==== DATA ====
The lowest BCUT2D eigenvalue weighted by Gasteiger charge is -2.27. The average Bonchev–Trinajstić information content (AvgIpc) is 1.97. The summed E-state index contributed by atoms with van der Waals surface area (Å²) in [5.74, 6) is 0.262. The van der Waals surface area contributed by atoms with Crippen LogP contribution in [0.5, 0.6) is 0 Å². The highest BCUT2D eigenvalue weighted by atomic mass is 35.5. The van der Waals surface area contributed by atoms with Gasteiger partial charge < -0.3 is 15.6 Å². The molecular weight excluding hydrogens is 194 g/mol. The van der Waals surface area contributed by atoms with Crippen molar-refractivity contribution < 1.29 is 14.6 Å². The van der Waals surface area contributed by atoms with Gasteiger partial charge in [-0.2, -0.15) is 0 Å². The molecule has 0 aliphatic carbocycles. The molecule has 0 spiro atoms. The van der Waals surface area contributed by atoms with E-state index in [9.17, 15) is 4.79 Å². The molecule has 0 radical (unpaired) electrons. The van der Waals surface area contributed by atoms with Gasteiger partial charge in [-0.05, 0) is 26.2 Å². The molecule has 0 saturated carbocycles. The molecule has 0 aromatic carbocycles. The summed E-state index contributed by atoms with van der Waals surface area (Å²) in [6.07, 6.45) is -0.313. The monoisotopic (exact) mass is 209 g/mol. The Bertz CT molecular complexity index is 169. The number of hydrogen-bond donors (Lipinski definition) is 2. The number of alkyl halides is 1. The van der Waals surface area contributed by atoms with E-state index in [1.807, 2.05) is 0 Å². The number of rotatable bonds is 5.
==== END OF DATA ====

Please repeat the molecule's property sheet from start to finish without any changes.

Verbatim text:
The lowest BCUT2D eigenvalue weighted by Gasteiger charge is -2.27. The average Bonchev–Trinajstić information content (AvgIpc) is 1.97. The summed E-state index contributed by atoms with van der Waals surface area (Å²) in [5.74, 6) is 0.262. The van der Waals surface area contributed by atoms with Crippen LogP contribution in [0.5, 0.6) is 0 Å². The highest BCUT2D eigenvalue weighted by atomic mass is 35.5. The van der Waals surface area contributed by atoms with Gasteiger partial charge < -0.3 is 15.6 Å². The molecular weight excluding hydrogens is 194 g/mol. The van der Waals surface area contributed by atoms with Crippen molar-refractivity contribution < 1.29 is 14.6 Å². The van der Waals surface area contributed by atoms with Gasteiger partial charge in [-0.2, -0.15) is 0 Å². The molecule has 0 aliphatic carbocycles. The molecule has 0 spiro atoms. The van der Waals surface area contributed by atoms with E-state index in [9.17, 15) is 4.79 Å². The molecule has 0 radical (unpaired) electrons. The van der Waals surface area contributed by atoms with Gasteiger partial charge in [-0.05, 0) is 26.2 Å². The molecule has 0 saturated carbocycles. The molecule has 0 aromatic carbocycles. The summed E-state index contributed by atoms with van der Waals surface area (Å²) in [6.07, 6.45) is -0.313. The monoisotopic (exact) mass is 209 g/mol. The Bertz CT molecular complexity index is 169. The number of hydrogen-bond donors (Lipinski definition) is 2. The number of alkyl halides is 1. The van der Waals surface area contributed by atoms with E-state index in [1.807, 2.05) is 0 Å². The number of rotatable bonds is 5.